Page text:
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Energy firms told to compensate prepay energy victims

Emma Lunn
Written By:
Emma Lunn

Business secretary Grant Shapps has told energy suppliers they have until tomorrow (Tuesday) to report back on the remedial action they will take to compensate customers who faced wrongful prepayment meter installations.

The intervention follows a damning report in The Times last week about agents hired by energy firms breaking into vulnerable people’s home to fit prepayment energy meters.

Ofgem subsequently launched an urgent investigation of British Gas. The energy giant has admitted being at fault by breaking into the homes of people with small children and medical conditions.

Shapps has given energy bosses until tomorrow to report back to him on what remedial action – such as providing compensation – they plan to take if they have wrongfully installed prepayment meters in customers’ homes.

Regulator told to ‘toughen up’

Shapps also told Ofgem to “toughen up” on energy suppliers. He called on the regulator to set up a new customer reporting system for households to pass on their own stories of how they are being treated – especially those who are vulnerable – and not just rely on energy firm bosses to share information with their regulator.

Business and energy secretary Grant Shapps said: “I am appalled that vulnerable customers struggling with their energy bills have had their homes invaded and prepayment meters installed when there is a clear duty on suppliers to provide them with support. They need to refocus their efforts on their consumers, the British public, who are at the receiving end of this abhorrent behaviour.

“I’m also concerned the regulator is too easily having the wool pulled over their eyes by taking at face value what energy companies are telling them. They need to also listen to customers to make sure this treatment of vulnerable consumers doesn’t happen again.”

Currently, energy suppliers are required to provide Ofgem with information to demonstrate how they comply with the rules on supporting vulnerable consumers, on customers struggling to pay, and on the fitting of prepayment meters.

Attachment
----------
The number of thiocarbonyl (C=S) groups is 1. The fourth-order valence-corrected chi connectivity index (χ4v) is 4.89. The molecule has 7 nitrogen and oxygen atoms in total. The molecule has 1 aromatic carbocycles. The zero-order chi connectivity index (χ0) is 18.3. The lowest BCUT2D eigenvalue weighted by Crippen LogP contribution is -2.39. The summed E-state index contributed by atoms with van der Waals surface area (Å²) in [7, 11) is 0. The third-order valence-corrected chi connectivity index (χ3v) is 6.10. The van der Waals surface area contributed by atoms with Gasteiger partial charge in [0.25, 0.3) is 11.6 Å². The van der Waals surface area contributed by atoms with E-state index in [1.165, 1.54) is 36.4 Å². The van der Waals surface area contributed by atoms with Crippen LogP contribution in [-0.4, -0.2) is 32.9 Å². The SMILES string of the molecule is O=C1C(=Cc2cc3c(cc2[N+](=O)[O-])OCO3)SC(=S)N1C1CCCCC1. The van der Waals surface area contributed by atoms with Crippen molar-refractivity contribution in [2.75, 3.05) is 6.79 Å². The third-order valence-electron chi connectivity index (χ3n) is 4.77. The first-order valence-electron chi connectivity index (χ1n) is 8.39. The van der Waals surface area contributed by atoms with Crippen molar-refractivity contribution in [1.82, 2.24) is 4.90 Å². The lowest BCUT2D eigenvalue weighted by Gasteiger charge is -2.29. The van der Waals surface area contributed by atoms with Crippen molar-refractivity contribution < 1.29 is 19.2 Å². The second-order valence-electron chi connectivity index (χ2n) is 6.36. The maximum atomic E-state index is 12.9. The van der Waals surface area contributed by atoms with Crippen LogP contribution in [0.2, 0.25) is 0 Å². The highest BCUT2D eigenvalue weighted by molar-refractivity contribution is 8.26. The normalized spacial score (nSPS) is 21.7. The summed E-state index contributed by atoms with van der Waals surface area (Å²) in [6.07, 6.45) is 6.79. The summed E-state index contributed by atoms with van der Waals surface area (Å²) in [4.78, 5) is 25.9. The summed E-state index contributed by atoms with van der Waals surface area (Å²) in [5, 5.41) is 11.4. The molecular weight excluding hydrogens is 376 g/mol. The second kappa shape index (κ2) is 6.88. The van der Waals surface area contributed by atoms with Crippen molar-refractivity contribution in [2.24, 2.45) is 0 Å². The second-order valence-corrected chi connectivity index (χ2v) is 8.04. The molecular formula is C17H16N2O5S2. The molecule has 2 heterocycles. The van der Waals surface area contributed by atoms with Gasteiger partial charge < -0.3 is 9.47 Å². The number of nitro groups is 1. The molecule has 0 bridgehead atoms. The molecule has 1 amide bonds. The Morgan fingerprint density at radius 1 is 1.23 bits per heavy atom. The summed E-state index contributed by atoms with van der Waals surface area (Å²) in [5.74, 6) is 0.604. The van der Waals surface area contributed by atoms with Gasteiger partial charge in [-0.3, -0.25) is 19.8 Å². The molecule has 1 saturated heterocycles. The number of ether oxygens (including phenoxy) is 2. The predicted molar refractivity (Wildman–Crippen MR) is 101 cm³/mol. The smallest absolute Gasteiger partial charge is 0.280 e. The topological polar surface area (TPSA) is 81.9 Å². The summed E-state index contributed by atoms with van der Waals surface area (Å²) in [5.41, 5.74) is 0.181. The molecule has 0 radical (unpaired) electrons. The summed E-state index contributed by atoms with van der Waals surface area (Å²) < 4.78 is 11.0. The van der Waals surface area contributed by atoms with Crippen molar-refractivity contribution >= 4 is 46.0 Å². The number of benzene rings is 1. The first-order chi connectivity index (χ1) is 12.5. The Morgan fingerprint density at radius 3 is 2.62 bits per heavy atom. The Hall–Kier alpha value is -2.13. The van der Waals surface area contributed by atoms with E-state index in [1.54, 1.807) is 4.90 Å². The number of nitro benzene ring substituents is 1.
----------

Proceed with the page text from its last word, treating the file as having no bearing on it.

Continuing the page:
But the business secretary wants to see the voices of consumers and those who champion their needs heard when deciding which energy companies are meeting expectations – with a customer reporting hotline being just one example it wants the regulator to consider.


Prepayment energy meters are a more expensive way to pay for energy than by direct debit or on receipt of a bill.

Citizens Advice has called on a complete ban of forced energy meter installations. The charity said it saw more people who can’t top up their prepayment meter last year than in the whole of the last decade combined. Customers who can’t afford to top up their meter effectively “self disconnect”.

Citizens Advice said moving a customer to a prepayment meter is effectively cutting them off from their energy supply, with one in five who had been cut off saying they spent at least 24 hours without gas or electricity, leaving them unable to heat their homes or cook a hot meal.

Energy firms are allowed to install prepayment meters into the homes of customers who are in debt, but only under certain circumstances and they must follow strict rules including offering alternatives and help with managing debts. See YourMoney.com’s Moving to energy prepayment meter: Everything you need to know.

On Thursday night last week, a number of suppliers announced they would suspend forced installations after being pushed by Ofgem to pause the practice while they reassure the regulator they’re complying with the rules.

Shapps said he has also demanded suppliers share the number of warrants they’ve applied for in recent months and plans to publish the findings.